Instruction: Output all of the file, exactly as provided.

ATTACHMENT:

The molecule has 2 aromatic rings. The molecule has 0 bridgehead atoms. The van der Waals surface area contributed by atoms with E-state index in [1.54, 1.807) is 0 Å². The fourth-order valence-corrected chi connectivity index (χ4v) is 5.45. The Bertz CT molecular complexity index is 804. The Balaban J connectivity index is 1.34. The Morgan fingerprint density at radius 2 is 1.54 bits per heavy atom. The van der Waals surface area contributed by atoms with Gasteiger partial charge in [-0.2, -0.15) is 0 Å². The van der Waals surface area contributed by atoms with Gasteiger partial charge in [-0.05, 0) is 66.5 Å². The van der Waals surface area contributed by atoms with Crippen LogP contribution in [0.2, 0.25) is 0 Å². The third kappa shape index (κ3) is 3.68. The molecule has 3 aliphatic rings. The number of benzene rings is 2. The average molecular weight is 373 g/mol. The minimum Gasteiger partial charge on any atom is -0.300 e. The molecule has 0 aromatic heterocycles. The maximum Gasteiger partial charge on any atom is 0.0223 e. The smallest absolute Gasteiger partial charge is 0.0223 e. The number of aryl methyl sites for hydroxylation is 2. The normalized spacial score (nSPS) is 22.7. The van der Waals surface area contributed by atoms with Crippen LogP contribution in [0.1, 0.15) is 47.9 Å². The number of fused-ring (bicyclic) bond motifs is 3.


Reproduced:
The molecule has 2 aromatic rings. The molecule has 0 bridgehead atoms. The van der Waals surface area contributed by atoms with E-state index in [1.54, 1.807) is 0 Å². The fourth-order valence-corrected chi connectivity index (χ4v) is 5.45. The Bertz CT molecular complexity index is 804. The Balaban J connectivity index is 1.34. The Morgan fingerprint density at radius 2 is 1.54 bits per heavy atom. The van der Waals surface area contributed by atoms with Gasteiger partial charge in [-0.2, -0.15) is 0 Å². The van der Waals surface area contributed by atoms with Gasteiger partial charge in [-0.05, 0) is 66.5 Å². The van der Waals surface area contributed by atoms with Crippen LogP contribution in [0.2, 0.25) is 0 Å². The third kappa shape index (κ3) is 3.68. The molecule has 3 aliphatic rings. The number of benzene rings is 2. The average molecular weight is 373 g/mol. The minimum Gasteiger partial charge on any atom is -0.300 e. The molecule has 0 aromatic heterocycles. The maximum Gasteiger partial charge on any atom is 0.0223 e. The smallest absolute Gasteiger partial charge is 0.0223 e. The number of aryl methyl sites for hydroxylation is 2. The normalized spacial score (nSPS) is 22.7. The van der Waals surface area contributed by atoms with Crippen LogP contribution in [0.1, 0.15) is 47.9 Å². The number of fused-ring (bicyclic) bond motifs is 3.